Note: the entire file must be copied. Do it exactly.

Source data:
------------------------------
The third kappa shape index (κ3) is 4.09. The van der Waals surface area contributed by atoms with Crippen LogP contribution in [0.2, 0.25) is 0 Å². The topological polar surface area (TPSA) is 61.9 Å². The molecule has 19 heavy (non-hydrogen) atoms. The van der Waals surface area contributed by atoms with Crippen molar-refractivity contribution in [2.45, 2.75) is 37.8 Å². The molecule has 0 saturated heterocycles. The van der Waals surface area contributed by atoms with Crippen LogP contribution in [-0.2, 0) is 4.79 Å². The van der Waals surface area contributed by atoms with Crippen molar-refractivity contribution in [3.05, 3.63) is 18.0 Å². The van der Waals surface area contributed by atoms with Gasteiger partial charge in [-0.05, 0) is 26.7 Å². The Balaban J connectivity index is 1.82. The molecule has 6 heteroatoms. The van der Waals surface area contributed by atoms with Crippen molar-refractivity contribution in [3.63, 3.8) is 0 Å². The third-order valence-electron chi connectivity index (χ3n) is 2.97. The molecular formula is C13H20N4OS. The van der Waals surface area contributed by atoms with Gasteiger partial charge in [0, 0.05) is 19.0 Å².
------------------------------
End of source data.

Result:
The third kappa shape index (κ3) is 4.09. The van der Waals surface area contributed by atoms with Crippen LogP contribution in [0.2, 0.25) is 0 Å². The topological polar surface area (TPSA) is 61.9 Å². The molecule has 19 heavy (non-hydrogen) atoms. The van der Waals surface area contributed by atoms with Crippen molar-refractivity contribution in [2.45, 2.75) is 37.8 Å². The molecule has 0 saturated heterocycles. The van der Waals surface area contributed by atoms with Crippen LogP contribution in [-0.2, 0) is 4.79 Å². The van der Waals surface area contributed by atoms with Crippen molar-refractivity contribution in [3.05, 3.63) is 18.0 Å². The van der Waals surface area contributed by atoms with Gasteiger partial charge in [-0.05, 0) is 26.7 Å². The Balaban J connectivity index is 1.82. The molecule has 6 heteroatoms. The van der Waals surface area contributed by atoms with Crippen molar-refractivity contribution in [3.63, 3.8) is 0 Å². The third-order valence-electron chi connectivity index (χ3n) is 2.97. The molecular formula is C13H20N4OS. The van der Waals surface area contributed by atoms with Gasteiger partial charge in [0, 0.05) is 19.0 Å².